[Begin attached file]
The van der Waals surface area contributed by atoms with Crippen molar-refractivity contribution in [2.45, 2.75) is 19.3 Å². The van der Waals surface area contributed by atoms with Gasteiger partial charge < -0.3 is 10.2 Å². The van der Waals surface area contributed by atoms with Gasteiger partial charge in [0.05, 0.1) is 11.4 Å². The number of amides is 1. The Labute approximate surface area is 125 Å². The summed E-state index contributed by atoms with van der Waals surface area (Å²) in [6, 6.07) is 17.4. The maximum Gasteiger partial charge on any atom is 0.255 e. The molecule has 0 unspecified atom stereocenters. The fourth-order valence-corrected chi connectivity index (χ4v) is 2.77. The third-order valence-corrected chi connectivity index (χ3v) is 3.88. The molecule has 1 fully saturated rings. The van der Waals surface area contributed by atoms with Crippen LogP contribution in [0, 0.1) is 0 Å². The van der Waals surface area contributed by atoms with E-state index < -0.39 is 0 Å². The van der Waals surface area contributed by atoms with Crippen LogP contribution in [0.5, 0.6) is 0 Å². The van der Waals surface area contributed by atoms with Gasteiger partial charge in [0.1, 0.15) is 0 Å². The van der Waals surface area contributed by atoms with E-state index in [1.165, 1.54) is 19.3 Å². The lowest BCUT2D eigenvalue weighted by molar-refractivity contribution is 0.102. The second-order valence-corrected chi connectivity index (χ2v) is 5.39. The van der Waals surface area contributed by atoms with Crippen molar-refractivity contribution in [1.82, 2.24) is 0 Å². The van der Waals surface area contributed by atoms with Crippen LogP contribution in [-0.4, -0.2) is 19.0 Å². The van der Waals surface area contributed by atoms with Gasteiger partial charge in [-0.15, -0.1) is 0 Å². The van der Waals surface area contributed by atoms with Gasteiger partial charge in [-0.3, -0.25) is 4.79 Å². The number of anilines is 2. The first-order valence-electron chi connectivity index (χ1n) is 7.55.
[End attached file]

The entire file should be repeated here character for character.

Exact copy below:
The van der Waals surface area contributed by atoms with Crippen molar-refractivity contribution in [2.45, 2.75) is 19.3 Å². The van der Waals surface area contributed by atoms with Gasteiger partial charge < -0.3 is 10.2 Å². The van der Waals surface area contributed by atoms with Gasteiger partial charge in [0.05, 0.1) is 11.4 Å². The number of amides is 1. The Labute approximate surface area is 125 Å². The summed E-state index contributed by atoms with van der Waals surface area (Å²) in [6, 6.07) is 17.4. The maximum Gasteiger partial charge on any atom is 0.255 e. The molecule has 0 unspecified atom stereocenters. The fourth-order valence-corrected chi connectivity index (χ4v) is 2.77. The third-order valence-corrected chi connectivity index (χ3v) is 3.88. The molecule has 1 fully saturated rings. The van der Waals surface area contributed by atoms with Crippen LogP contribution in [0, 0.1) is 0 Å². The van der Waals surface area contributed by atoms with E-state index < -0.39 is 0 Å². The van der Waals surface area contributed by atoms with Crippen LogP contribution in [0.5, 0.6) is 0 Å². The van der Waals surface area contributed by atoms with Gasteiger partial charge in [0.1, 0.15) is 0 Å². The van der Waals surface area contributed by atoms with E-state index in [1.165, 1.54) is 19.3 Å². The lowest BCUT2D eigenvalue weighted by molar-refractivity contribution is 0.102. The second-order valence-corrected chi connectivity index (χ2v) is 5.39. The van der Waals surface area contributed by atoms with Crippen molar-refractivity contribution in [1.82, 2.24) is 0 Å². The van der Waals surface area contributed by atoms with Crippen LogP contribution in [-0.4, -0.2) is 19.0 Å². The van der Waals surface area contributed by atoms with Gasteiger partial charge in [-0.15, -0.1) is 0 Å². The van der Waals surface area contributed by atoms with Gasteiger partial charge in [-0.3, -0.25) is 4.79 Å². The number of anilines is 2. The first-order valence-electron chi connectivity index (χ1n) is 7.55.